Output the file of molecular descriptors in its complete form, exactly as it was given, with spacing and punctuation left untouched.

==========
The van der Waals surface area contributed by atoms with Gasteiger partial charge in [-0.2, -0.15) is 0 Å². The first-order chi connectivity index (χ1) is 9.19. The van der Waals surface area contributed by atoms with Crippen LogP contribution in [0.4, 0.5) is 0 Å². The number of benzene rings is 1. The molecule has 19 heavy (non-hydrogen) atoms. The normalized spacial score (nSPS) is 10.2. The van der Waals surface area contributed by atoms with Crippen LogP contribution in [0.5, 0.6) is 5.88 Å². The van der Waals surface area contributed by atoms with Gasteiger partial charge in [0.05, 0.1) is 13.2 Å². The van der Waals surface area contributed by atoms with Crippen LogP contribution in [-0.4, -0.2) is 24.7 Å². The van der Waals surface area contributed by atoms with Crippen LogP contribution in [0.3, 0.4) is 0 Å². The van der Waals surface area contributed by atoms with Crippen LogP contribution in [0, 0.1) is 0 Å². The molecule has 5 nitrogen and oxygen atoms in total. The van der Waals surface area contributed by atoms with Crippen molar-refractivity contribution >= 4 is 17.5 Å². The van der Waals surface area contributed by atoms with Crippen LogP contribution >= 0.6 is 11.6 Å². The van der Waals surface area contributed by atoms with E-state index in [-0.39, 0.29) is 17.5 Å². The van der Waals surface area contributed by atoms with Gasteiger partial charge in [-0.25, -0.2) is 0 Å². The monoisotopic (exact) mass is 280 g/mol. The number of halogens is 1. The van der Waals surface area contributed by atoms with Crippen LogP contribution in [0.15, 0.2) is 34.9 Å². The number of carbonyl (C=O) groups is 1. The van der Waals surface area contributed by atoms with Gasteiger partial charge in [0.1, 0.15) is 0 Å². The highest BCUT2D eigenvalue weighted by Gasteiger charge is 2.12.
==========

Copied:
The van der Waals surface area contributed by atoms with Gasteiger partial charge in [-0.2, -0.15) is 0 Å². The first-order chi connectivity index (χ1) is 9.19. The van der Waals surface area contributed by atoms with Crippen LogP contribution in [0.4, 0.5) is 0 Å². The number of benzene rings is 1. The molecule has 19 heavy (non-hydrogen) atoms. The normalized spacial score (nSPS) is 10.2. The van der Waals surface area contributed by atoms with Crippen LogP contribution in [0.5, 0.6) is 5.88 Å². The van der Waals surface area contributed by atoms with Gasteiger partial charge in [0.05, 0.1) is 13.2 Å². The van der Waals surface area contributed by atoms with Crippen LogP contribution in [-0.4, -0.2) is 24.7 Å². The van der Waals surface area contributed by atoms with Crippen LogP contribution in [0.3, 0.4) is 0 Å². The van der Waals surface area contributed by atoms with Crippen LogP contribution in [0, 0.1) is 0 Å². The molecule has 5 nitrogen and oxygen atoms in total. The van der Waals surface area contributed by atoms with Crippen molar-refractivity contribution >= 4 is 17.5 Å². The van der Waals surface area contributed by atoms with Crippen LogP contribution >= 0.6 is 11.6 Å². The van der Waals surface area contributed by atoms with E-state index in [-0.39, 0.29) is 17.5 Å². The van der Waals surface area contributed by atoms with Gasteiger partial charge in [-0.25, -0.2) is 0 Å². The monoisotopic (exact) mass is 280 g/mol. The number of halogens is 1. The van der Waals surface area contributed by atoms with Crippen LogP contribution in [0.15, 0.2) is 34.9 Å². The number of carbonyl (C=O) groups is 1. The van der Waals surface area contributed by atoms with Gasteiger partial charge in [0.1, 0.15) is 0 Å². The highest BCUT2D eigenvalue weighted by Gasteiger charge is 2.12.